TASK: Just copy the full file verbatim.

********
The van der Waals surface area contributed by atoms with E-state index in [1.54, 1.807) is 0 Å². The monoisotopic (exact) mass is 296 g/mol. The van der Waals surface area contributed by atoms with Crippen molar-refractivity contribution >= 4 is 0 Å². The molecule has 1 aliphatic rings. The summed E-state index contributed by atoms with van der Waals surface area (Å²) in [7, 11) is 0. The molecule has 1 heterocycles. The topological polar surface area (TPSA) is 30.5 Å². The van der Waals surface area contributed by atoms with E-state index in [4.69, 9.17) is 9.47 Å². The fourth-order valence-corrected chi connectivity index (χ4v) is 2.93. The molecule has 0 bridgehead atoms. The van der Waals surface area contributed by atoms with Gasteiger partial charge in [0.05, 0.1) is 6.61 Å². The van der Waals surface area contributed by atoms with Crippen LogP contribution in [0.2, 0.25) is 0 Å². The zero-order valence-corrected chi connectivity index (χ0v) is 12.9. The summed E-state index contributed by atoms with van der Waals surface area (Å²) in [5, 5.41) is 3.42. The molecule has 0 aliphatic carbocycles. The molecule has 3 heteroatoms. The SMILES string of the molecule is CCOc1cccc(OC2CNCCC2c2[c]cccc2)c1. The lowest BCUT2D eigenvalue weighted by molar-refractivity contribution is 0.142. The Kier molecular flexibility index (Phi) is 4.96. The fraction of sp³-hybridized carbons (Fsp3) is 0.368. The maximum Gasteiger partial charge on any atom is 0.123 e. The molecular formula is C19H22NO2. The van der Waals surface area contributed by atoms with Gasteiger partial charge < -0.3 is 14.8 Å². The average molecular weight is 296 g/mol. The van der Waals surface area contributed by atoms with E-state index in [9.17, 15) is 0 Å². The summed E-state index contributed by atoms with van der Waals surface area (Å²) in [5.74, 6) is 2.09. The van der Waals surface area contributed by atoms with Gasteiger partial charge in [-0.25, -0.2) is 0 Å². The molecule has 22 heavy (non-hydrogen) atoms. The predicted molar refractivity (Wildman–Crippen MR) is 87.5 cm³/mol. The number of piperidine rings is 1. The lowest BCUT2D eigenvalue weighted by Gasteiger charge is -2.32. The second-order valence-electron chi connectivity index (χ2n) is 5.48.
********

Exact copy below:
The van der Waals surface area contributed by atoms with E-state index in [1.54, 1.807) is 0 Å². The monoisotopic (exact) mass is 296 g/mol. The van der Waals surface area contributed by atoms with Crippen molar-refractivity contribution >= 4 is 0 Å². The molecule has 1 aliphatic rings. The summed E-state index contributed by atoms with van der Waals surface area (Å²) in [7, 11) is 0. The molecule has 1 heterocycles. The topological polar surface area (TPSA) is 30.5 Å². The van der Waals surface area contributed by atoms with E-state index in [4.69, 9.17) is 9.47 Å². The fourth-order valence-corrected chi connectivity index (χ4v) is 2.93. The molecule has 0 bridgehead atoms. The van der Waals surface area contributed by atoms with Gasteiger partial charge in [0.05, 0.1) is 6.61 Å². The van der Waals surface area contributed by atoms with Crippen LogP contribution in [0.2, 0.25) is 0 Å². The zero-order valence-corrected chi connectivity index (χ0v) is 12.9. The summed E-state index contributed by atoms with van der Waals surface area (Å²) in [5, 5.41) is 3.42. The molecule has 0 aliphatic carbocycles. The molecule has 3 heteroatoms. The SMILES string of the molecule is CCOc1cccc(OC2CNCCC2c2[c]cccc2)c1. The lowest BCUT2D eigenvalue weighted by molar-refractivity contribution is 0.142. The Kier molecular flexibility index (Phi) is 4.96. The fraction of sp³-hybridized carbons (Fsp3) is 0.368. The maximum Gasteiger partial charge on any atom is 0.123 e. The molecular formula is C19H22NO2. The van der Waals surface area contributed by atoms with Gasteiger partial charge < -0.3 is 14.8 Å². The average molecular weight is 296 g/mol. The van der Waals surface area contributed by atoms with E-state index in [9.17, 15) is 0 Å². The summed E-state index contributed by atoms with van der Waals surface area (Å²) in [5.74, 6) is 2.09. The van der Waals surface area contributed by atoms with Gasteiger partial charge in [-0.25, -0.2) is 0 Å². The molecule has 22 heavy (non-hydrogen) atoms. The predicted molar refractivity (Wildman–Crippen MR) is 87.5 cm³/mol. The number of piperidine rings is 1. The lowest BCUT2D eigenvalue weighted by Gasteiger charge is -2.32. The second-order valence-electron chi connectivity index (χ2n) is 5.48.